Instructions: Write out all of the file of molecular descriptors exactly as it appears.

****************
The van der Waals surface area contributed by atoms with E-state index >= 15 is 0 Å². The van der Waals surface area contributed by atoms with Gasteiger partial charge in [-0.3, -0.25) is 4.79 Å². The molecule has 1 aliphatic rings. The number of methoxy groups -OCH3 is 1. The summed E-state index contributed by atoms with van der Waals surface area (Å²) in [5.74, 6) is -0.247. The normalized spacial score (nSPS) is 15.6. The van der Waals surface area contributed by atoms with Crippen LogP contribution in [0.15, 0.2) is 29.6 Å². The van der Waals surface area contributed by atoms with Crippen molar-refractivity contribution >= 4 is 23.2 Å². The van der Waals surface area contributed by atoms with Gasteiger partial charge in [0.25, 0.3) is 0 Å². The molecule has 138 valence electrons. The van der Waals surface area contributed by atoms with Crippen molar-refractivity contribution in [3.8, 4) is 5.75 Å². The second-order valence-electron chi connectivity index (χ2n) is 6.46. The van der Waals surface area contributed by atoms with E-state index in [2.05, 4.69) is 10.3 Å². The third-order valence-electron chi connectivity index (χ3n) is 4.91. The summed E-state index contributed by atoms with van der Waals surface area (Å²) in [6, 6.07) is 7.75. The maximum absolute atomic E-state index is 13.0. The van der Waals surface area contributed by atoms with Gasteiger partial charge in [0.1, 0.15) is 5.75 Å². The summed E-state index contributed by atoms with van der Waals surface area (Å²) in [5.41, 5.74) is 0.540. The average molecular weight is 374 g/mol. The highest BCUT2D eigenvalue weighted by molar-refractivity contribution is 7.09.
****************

The van der Waals surface area contributed by atoms with E-state index >= 15 is 0 Å². The van der Waals surface area contributed by atoms with Gasteiger partial charge in [-0.3, -0.25) is 4.79 Å². The molecule has 1 aliphatic rings. The number of methoxy groups -OCH3 is 1. The summed E-state index contributed by atoms with van der Waals surface area (Å²) in [5.74, 6) is -0.247. The normalized spacial score (nSPS) is 15.6. The van der Waals surface area contributed by atoms with Crippen LogP contribution in [0.15, 0.2) is 29.6 Å². The van der Waals surface area contributed by atoms with Crippen molar-refractivity contribution >= 4 is 23.2 Å². The van der Waals surface area contributed by atoms with Gasteiger partial charge in [0.25, 0.3) is 0 Å². The molecule has 138 valence electrons. The van der Waals surface area contributed by atoms with Crippen molar-refractivity contribution in [3.8, 4) is 5.75 Å². The second-order valence-electron chi connectivity index (χ2n) is 6.46. The van der Waals surface area contributed by atoms with E-state index in [2.05, 4.69) is 10.3 Å². The third-order valence-electron chi connectivity index (χ3n) is 4.91. The summed E-state index contributed by atoms with van der Waals surface area (Å²) in [6, 6.07) is 7.75. The maximum absolute atomic E-state index is 13.0. The van der Waals surface area contributed by atoms with Gasteiger partial charge in [0.1, 0.15) is 5.75 Å². The summed E-state index contributed by atoms with van der Waals surface area (Å²) in [5.41, 5.74) is 0.540. The average molecular weight is 374 g/mol. The highest BCUT2D eigenvalue weighted by molar-refractivity contribution is 7.09.